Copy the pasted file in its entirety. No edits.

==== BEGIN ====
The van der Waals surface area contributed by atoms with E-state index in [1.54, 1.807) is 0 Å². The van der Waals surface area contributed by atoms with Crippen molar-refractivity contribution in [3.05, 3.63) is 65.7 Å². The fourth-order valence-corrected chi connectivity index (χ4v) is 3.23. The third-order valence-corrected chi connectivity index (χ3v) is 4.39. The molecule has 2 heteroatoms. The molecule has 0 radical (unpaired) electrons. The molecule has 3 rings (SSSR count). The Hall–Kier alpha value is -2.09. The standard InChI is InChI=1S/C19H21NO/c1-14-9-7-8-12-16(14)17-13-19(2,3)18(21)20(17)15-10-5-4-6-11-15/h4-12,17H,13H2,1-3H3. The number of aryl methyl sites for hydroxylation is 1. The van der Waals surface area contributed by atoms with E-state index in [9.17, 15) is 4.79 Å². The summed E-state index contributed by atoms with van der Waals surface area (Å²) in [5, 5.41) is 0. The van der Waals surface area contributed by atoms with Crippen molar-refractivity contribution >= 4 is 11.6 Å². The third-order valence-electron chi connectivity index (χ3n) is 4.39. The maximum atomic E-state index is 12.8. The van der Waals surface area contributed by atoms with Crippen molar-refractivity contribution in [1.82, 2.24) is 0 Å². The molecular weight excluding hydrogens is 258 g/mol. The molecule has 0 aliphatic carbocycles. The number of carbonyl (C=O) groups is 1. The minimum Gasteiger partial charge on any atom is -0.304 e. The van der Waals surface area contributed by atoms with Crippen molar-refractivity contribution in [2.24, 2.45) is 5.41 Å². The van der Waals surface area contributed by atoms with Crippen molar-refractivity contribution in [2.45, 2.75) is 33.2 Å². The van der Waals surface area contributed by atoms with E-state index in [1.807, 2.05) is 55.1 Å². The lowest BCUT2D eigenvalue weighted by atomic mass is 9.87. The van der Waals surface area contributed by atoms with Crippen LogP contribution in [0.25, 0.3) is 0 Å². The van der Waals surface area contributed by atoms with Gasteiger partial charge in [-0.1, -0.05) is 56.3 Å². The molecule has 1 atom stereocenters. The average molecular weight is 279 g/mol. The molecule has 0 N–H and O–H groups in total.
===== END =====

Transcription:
The van der Waals surface area contributed by atoms with E-state index in [1.54, 1.807) is 0 Å². The van der Waals surface area contributed by atoms with Crippen molar-refractivity contribution in [3.05, 3.63) is 65.7 Å². The fourth-order valence-corrected chi connectivity index (χ4v) is 3.23. The third-order valence-corrected chi connectivity index (χ3v) is 4.39. The molecule has 2 heteroatoms. The molecule has 0 radical (unpaired) electrons. The molecule has 3 rings (SSSR count). The Hall–Kier alpha value is -2.09. The standard InChI is InChI=1S/C19H21NO/c1-14-9-7-8-12-16(14)17-13-19(2,3)18(21)20(17)15-10-5-4-6-11-15/h4-12,17H,13H2,1-3H3. The number of aryl methyl sites for hydroxylation is 1. The van der Waals surface area contributed by atoms with E-state index in [9.17, 15) is 4.79 Å². The summed E-state index contributed by atoms with van der Waals surface area (Å²) in [5, 5.41) is 0. The van der Waals surface area contributed by atoms with Crippen molar-refractivity contribution >= 4 is 11.6 Å². The third-order valence-electron chi connectivity index (χ3n) is 4.39. The maximum atomic E-state index is 12.8. The van der Waals surface area contributed by atoms with Crippen molar-refractivity contribution in [1.82, 2.24) is 0 Å². The molecular weight excluding hydrogens is 258 g/mol. The molecule has 0 aliphatic carbocycles. The number of carbonyl (C=O) groups is 1. The minimum Gasteiger partial charge on any atom is -0.304 e. The van der Waals surface area contributed by atoms with Crippen molar-refractivity contribution in [2.24, 2.45) is 5.41 Å². The van der Waals surface area contributed by atoms with Crippen molar-refractivity contribution in [2.45, 2.75) is 33.2 Å². The van der Waals surface area contributed by atoms with E-state index in [1.807, 2.05) is 55.1 Å². The lowest BCUT2D eigenvalue weighted by atomic mass is 9.87. The van der Waals surface area contributed by atoms with Crippen LogP contribution in [0.25, 0.3) is 0 Å². The van der Waals surface area contributed by atoms with Gasteiger partial charge in [-0.1, -0.05) is 56.3 Å². The molecule has 1 atom stereocenters. The average molecular weight is 279 g/mol. The molecule has 0 N–H and O–H groups in total.